CRANBERRY TWP — The North Catholic girls basketball program has found its rightful division for the 2020-21 season.
It just took a while.
The Trojanettes learned Monday that their appeal of a PIAA decision to bump them up to Class 5A because of the state's new competitive-balance rule was successful.
After voluntarily playing the past two seasons in Class 4A — despite being a Class 2A program in terms of enrollment — North Catholic girls basketball will compete in Class 3A next year.
“Our enrollment figures went up and we're reclassified as a 3A program,” Trojanettes coach Molly Rottmann said.
North Catholic nearly had to move up to Class 5A.
The PIAA competitive-balance rule states that if a football or basketball program accumulates six or more postseason success “points” over two years — and brings in one or more transfers from sophomore year or beyond during that period — that program must move up one class for the next two years.
A program receives four points for reaching the state finals, three for the semifinals, two for the quarterfinals and one for participating in the first round. The team gets the points of the round in which it is knocked out.
While North Catholic had the necessary points to be moved up, its appeal concerned the ruling the program accepted a sophomore transfer.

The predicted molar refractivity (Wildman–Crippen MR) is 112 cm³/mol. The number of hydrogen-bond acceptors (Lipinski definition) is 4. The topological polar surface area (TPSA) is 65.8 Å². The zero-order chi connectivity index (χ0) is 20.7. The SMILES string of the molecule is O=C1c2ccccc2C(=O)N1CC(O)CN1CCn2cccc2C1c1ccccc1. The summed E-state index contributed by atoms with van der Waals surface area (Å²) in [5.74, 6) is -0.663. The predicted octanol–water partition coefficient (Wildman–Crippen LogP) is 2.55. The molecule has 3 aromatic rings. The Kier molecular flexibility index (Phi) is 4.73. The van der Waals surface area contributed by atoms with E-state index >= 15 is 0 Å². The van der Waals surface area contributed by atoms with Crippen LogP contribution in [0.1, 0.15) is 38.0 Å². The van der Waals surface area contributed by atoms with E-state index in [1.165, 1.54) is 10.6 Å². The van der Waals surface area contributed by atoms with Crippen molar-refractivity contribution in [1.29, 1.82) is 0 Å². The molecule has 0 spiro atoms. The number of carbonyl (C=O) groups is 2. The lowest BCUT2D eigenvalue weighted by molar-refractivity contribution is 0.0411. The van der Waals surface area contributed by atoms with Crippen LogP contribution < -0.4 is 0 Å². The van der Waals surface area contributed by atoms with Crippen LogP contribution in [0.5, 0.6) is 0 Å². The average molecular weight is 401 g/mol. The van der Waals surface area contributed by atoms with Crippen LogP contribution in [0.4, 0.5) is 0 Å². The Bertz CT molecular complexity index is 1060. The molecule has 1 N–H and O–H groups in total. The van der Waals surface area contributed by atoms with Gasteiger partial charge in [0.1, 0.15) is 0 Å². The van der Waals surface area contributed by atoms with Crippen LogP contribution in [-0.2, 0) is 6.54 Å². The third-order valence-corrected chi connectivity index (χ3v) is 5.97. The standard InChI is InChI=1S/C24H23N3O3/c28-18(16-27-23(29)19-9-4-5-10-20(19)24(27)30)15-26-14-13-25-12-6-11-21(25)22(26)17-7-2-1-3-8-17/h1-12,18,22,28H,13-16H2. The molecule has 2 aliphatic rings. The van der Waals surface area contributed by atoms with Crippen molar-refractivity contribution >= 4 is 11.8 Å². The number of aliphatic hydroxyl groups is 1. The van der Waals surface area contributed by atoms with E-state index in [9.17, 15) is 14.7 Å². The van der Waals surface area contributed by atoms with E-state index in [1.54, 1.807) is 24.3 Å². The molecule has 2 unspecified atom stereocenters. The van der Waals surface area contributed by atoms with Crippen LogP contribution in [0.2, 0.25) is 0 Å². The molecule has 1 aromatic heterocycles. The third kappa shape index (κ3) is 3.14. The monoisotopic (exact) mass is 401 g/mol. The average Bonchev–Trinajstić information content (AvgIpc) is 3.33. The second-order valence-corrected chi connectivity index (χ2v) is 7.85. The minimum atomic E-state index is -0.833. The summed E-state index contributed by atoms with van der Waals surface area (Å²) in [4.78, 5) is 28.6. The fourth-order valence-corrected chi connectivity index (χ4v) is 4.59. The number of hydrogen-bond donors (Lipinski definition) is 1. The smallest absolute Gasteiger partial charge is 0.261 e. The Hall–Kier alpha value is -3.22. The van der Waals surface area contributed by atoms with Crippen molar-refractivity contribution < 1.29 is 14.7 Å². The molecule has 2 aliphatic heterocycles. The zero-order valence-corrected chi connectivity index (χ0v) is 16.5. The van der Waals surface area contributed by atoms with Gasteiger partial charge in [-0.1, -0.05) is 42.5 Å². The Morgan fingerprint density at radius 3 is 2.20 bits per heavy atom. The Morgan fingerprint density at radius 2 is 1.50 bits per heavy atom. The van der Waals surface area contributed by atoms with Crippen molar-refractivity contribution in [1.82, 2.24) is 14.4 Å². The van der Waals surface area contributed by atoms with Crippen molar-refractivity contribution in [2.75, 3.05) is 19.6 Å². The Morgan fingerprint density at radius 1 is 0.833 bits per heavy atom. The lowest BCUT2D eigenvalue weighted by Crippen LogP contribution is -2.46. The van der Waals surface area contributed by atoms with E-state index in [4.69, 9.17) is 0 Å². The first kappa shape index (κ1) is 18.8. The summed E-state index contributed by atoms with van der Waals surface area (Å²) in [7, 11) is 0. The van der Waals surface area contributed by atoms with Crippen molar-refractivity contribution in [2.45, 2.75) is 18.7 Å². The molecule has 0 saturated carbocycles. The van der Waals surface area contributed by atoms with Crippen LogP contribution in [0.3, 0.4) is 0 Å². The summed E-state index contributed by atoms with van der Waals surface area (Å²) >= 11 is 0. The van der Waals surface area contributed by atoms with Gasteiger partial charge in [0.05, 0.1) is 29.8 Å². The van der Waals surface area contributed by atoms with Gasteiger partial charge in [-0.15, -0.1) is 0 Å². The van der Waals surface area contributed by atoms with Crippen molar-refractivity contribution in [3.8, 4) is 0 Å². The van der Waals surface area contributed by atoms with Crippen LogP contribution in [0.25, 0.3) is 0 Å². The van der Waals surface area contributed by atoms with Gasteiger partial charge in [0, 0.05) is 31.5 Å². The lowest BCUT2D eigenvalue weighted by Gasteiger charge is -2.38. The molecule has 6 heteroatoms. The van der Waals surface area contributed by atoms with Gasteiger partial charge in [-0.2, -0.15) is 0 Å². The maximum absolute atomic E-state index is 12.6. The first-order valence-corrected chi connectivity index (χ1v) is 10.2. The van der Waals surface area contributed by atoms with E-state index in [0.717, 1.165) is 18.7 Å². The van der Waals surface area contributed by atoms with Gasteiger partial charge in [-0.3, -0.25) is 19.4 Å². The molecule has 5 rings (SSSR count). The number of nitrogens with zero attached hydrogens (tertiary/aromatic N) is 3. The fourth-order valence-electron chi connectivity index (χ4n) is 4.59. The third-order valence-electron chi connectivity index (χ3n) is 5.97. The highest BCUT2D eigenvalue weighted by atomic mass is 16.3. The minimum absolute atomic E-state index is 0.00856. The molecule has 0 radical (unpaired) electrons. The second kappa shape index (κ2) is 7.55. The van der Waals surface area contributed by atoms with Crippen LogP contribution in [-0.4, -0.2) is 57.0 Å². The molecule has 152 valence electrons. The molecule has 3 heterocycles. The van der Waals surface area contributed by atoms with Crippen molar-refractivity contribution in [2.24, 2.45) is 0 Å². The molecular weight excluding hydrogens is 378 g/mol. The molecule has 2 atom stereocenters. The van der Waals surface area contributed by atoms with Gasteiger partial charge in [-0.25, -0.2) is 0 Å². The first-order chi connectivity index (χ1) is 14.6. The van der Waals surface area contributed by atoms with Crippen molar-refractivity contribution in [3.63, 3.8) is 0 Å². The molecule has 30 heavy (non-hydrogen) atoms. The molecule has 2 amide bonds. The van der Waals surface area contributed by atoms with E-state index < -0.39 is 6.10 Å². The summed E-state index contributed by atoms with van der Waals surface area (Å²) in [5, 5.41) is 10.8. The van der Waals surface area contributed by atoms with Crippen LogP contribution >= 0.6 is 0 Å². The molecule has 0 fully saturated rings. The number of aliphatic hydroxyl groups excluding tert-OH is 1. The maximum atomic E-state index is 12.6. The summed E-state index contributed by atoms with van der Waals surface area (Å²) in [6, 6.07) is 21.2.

“There was a clerical error last year regarding one of our players and that's been rectified,” Rottmann said. “One of our freshmen last year was mistakenly in our enrollment records as a sophomore. That would make her appear to be a transfer.
“Thankfully, we were able to use the appeal process to solve this issue.”
Rottmann said she is in favor of competitive balance in high school athletics, adding that's one of the reasons her team voluntarily played at Class 4A the past two years.
“We felt we could compete at that level and it would be fair.” the coach said. “Now we're losing nine seniors and we certainly didn't want to go up to 5A.
“We decided to play at our regular class (3A) the next two years because we'll have a lot of freshmen, a lot of unknown talent on the floor.”
Two other WPIAL basketball programs — Lincoln Park's boys and Chartiers Valley girls — have appealed PIAA competitive-balance rulings that would force them to move up to 4A and 6A, respectively.
Another 26 PIAA basketball teams may have been reclassified under this rule had this year's state tournament been able to finish.
“That's a point Lincoln Park is making and I understand that point,” Rottmann said. “These were unusual circumstances this year.”
North Catholic athletic director Brian Miller said “rules are rules” and that the competitive-balance rule is fair.
“I've always been a rule follower,” he said. “In this case, a clerical error was caught. I don't think this is a bad rule.”
Neither does Rottmann, though she sees where it could affect future transfers trying to play sports.
“If a program is in a situation where accepting a transfer onto its roster means being bumped up in class — and that transfer is not an impact-type player — that player might get cut from that roster,” the coach said.
“You might have situations where a new student just wants to be part of a team and may be denied that opportunity. That's a drawback, but the rule does further level the playing field and that's a good thing.”